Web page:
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July 22, 1985


The opinion of the court was delivered by: SPRIZZO



 Petitioner Herminio Sanchez brought this petition for a writ of habeas corpus pursuant to 28 U.S.C. § 2254, claiming that he was denied his Sixth Amendment right of effective assistance of counsel at his state court trial, and that the state court imposed upon him a sentence which violated the United States Constitution. *fn1" Sanchez previously filed a petition for habeas corpus relief on these same grounds in the United States District Court for the Northern District of New York. Judge James T. Foley denied the petition on the merits. See Memorandum Decision and Order, Sanchez v. Jones, 80 CV 490 (N.D.N.Y. Nov. 3, 1980).

 The Court referred the instant petition to United States Magistrate Naomi Reice Buchwald for review and recommendation pursuant to 28 U.S.C. § 636(b)(1). Magistrate Buchwald recommended that petitioner's first claim be denied on the merits, and that the second claim, relating to his sentence, be dismissed as a successive petition pursuant to Rule 9(b) of the Rules Governing Section 2254 Cases in the United States District Court. Petitioner filed objections only with respect to the recommendation regarding the ineffective assistance of counsel claim. Therefore, the Court adopts the Magistrate's recommendation with respect to the second claim regarding petitioner's sentence and dismisses it as a successive petition.

 The remainder of this Opinion and Order constitutes the Court's de novo determinations pursuant to 28 U.S.C. § 636(b) (1) with respect to the ineffective assistance of counsel claim. The facts of the case are set forth in the Magistrate's Report and Recommendation, and will be discussed herein only as necessary to resolve petitioner's objections. The Court notes that the petition itself simply claims that, although counsel knew "far in advance" that petitioner's defense would be based upon an alibi, counsel failed to adequately prepare that defense. Petitioner's objections to the Magistrate's Report and Recommendation are more specific. The Court will consider each objection in turn.

 As preliminary matter, while Sanchez did allege ineffective assistance of counsel in his petition before Judge Foley, subsequent to that court's denial of the petition, and while the instant petition was already pending, the Second Circuit articulated a new legal standard applicable to ineffective assistance claims. The court replaced the old rule wherein the issue was whether counsel's representation constituted a "farce and mockery of justice," with the standard which all other circuits now apply, and which looks to whether counsel rendered "reasonably competent assistance" -- whether counsel's representation was within the range of competence reasonably expected of attorneys in criminal cases. See Trapnell v. United States, 725 F.2d 149, 153 (2d Cir. 1983).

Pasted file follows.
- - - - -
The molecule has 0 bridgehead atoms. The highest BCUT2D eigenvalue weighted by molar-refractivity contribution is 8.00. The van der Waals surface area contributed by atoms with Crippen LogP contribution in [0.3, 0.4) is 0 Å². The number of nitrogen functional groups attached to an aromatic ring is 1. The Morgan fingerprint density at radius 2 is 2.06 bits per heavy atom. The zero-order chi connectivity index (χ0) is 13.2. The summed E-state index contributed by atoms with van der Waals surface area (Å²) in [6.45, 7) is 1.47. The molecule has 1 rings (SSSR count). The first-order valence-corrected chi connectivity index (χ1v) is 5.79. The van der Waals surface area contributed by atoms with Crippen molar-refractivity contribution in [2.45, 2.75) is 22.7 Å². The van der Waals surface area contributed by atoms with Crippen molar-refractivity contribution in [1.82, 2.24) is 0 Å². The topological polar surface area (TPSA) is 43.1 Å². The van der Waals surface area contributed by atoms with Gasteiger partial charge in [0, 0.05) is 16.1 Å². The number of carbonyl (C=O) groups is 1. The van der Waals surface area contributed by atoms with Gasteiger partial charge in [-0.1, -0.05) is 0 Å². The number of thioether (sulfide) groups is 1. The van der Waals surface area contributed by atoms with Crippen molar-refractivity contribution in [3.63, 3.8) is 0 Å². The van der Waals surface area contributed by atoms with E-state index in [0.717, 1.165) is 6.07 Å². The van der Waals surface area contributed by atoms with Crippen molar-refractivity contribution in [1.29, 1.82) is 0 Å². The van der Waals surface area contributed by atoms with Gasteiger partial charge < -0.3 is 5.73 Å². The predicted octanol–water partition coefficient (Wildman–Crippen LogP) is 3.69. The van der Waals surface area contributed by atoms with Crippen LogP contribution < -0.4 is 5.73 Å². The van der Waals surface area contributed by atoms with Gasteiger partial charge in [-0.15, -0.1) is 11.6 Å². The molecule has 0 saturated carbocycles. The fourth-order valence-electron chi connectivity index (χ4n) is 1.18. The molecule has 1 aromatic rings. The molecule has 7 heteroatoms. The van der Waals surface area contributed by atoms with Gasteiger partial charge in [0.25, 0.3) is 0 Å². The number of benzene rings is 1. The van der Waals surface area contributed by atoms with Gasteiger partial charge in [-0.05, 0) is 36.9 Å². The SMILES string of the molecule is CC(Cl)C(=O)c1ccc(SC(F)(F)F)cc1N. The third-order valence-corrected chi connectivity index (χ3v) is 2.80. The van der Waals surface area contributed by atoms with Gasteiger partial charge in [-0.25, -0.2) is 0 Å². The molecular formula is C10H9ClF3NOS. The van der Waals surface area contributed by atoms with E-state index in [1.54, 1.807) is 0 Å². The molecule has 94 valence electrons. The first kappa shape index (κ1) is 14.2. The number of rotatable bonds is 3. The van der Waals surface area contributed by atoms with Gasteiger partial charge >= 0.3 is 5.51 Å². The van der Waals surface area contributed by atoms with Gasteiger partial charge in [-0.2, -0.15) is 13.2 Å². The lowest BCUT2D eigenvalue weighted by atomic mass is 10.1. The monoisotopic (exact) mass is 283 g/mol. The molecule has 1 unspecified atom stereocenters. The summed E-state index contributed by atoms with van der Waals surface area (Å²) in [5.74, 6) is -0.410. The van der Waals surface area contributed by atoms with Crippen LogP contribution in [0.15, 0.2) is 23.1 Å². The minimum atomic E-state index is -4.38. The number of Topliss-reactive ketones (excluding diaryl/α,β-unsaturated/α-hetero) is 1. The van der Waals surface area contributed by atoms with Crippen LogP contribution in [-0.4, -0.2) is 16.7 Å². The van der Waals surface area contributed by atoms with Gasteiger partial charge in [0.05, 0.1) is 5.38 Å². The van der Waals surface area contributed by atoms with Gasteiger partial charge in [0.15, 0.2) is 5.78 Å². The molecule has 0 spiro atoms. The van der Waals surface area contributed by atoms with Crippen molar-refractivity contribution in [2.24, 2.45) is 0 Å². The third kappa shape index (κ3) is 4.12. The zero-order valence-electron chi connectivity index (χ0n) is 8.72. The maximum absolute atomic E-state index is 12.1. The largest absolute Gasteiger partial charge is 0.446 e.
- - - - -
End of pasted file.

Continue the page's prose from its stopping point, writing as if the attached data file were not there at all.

The Supreme Court subsequently approved the reasonable competence standard and held that to succeed on an ineffective assistance claim, petitioner must show that his counsel's representation was not reasonably competent under prevailing professional norms, see Strickland v. Washington, 466 U.S. 668, 104 S. Ct. 2052, 2064-65, 80 L. Ed. 2d 674 (1984), under all of the circumstances, see id at 2066, *fn2" and that he was thereby prejudiced in that there is a reasonable probability that, but for counsel's unprofessional errors, the result of the trial would have been different. Id. at 2067-68. The Court defined a reasonable probability as "a probability sufficient to undermine confidence in the outcome." Id. at 2068.

 Since the Court has concluded that the petition must be denied on the merits even assuming that the new standard is applicable, there is no need for the Court to decide whether it may properly apply that standard retroactively in a case where a previous petition raising the same claim was denied and where the standard applicable to the claim raised has changed since the filing of both the first and the second petitions. See Respondents' Supplementary Memorandum of Law at 2-4. However, the Court notes that the Second Circuit has applied the rule of Trapnell and Strickland in cases on appeal where the "farce and mockery" standard had been applicable when the case was before the district court. See, e.g., Tsirizotakis v. Lefevre, 736 F.2d 57, 61-63 (2d Cir.), cert. denied, 469 U.S. 869, 105 S. Ct. 21683 L. Ed. 2d 146 (1984); Wise v. Smith, 735 F.2d 735, 737 (2d Cir. 1984). *fn3"